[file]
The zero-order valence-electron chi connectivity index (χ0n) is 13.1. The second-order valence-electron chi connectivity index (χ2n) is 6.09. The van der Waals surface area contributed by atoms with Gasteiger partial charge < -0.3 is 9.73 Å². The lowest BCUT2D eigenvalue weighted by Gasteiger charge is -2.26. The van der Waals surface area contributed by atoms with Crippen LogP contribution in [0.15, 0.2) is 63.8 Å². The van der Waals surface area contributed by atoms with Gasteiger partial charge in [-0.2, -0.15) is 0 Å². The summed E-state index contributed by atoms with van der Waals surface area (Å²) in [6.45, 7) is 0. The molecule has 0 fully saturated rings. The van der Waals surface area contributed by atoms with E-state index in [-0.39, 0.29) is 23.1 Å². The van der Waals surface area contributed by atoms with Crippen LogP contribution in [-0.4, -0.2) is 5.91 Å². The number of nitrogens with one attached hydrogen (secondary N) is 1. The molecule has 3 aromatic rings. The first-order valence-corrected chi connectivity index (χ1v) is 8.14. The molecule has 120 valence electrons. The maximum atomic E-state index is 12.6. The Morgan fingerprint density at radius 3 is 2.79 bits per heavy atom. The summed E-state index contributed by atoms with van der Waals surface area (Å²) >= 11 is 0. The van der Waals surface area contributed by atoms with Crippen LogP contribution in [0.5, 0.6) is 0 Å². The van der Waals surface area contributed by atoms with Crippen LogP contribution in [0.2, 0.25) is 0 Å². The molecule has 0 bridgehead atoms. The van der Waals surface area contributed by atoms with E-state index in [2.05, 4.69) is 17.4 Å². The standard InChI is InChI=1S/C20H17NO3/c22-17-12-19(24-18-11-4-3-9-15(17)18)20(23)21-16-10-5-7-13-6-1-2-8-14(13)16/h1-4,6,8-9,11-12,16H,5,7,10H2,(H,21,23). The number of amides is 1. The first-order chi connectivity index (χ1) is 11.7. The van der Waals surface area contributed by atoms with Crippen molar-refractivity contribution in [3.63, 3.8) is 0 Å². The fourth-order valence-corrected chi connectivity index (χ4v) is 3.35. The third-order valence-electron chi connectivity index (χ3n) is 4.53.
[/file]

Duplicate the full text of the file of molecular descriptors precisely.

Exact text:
The zero-order valence-electron chi connectivity index (χ0n) is 13.1. The second-order valence-electron chi connectivity index (χ2n) is 6.09. The van der Waals surface area contributed by atoms with Gasteiger partial charge < -0.3 is 9.73 Å². The lowest BCUT2D eigenvalue weighted by Gasteiger charge is -2.26. The van der Waals surface area contributed by atoms with Crippen LogP contribution in [0.15, 0.2) is 63.8 Å². The van der Waals surface area contributed by atoms with Gasteiger partial charge in [-0.2, -0.15) is 0 Å². The summed E-state index contributed by atoms with van der Waals surface area (Å²) in [6.45, 7) is 0. The molecule has 0 fully saturated rings. The van der Waals surface area contributed by atoms with E-state index in [-0.39, 0.29) is 23.1 Å². The van der Waals surface area contributed by atoms with Crippen LogP contribution in [-0.4, -0.2) is 5.91 Å². The number of nitrogens with one attached hydrogen (secondary N) is 1. The molecule has 3 aromatic rings. The first-order valence-corrected chi connectivity index (χ1v) is 8.14. The molecule has 120 valence electrons. The maximum atomic E-state index is 12.6. The Morgan fingerprint density at radius 3 is 2.79 bits per heavy atom. The summed E-state index contributed by atoms with van der Waals surface area (Å²) >= 11 is 0. The van der Waals surface area contributed by atoms with Crippen LogP contribution in [0.5, 0.6) is 0 Å². The van der Waals surface area contributed by atoms with Crippen LogP contribution in [0.2, 0.25) is 0 Å². The molecule has 0 bridgehead atoms. The van der Waals surface area contributed by atoms with E-state index in [2.05, 4.69) is 17.4 Å². The standard InChI is InChI=1S/C20H17NO3/c22-17-12-19(24-18-11-4-3-9-15(17)18)20(23)21-16-10-5-7-13-6-1-2-8-14(13)16/h1-4,6,8-9,11-12,16H,5,7,10H2,(H,21,23). The number of amides is 1. The first-order chi connectivity index (χ1) is 11.7. The van der Waals surface area contributed by atoms with Crippen molar-refractivity contribution in [3.63, 3.8) is 0 Å². The fourth-order valence-corrected chi connectivity index (χ4v) is 3.35. The third-order valence-electron chi connectivity index (χ3n) is 4.53.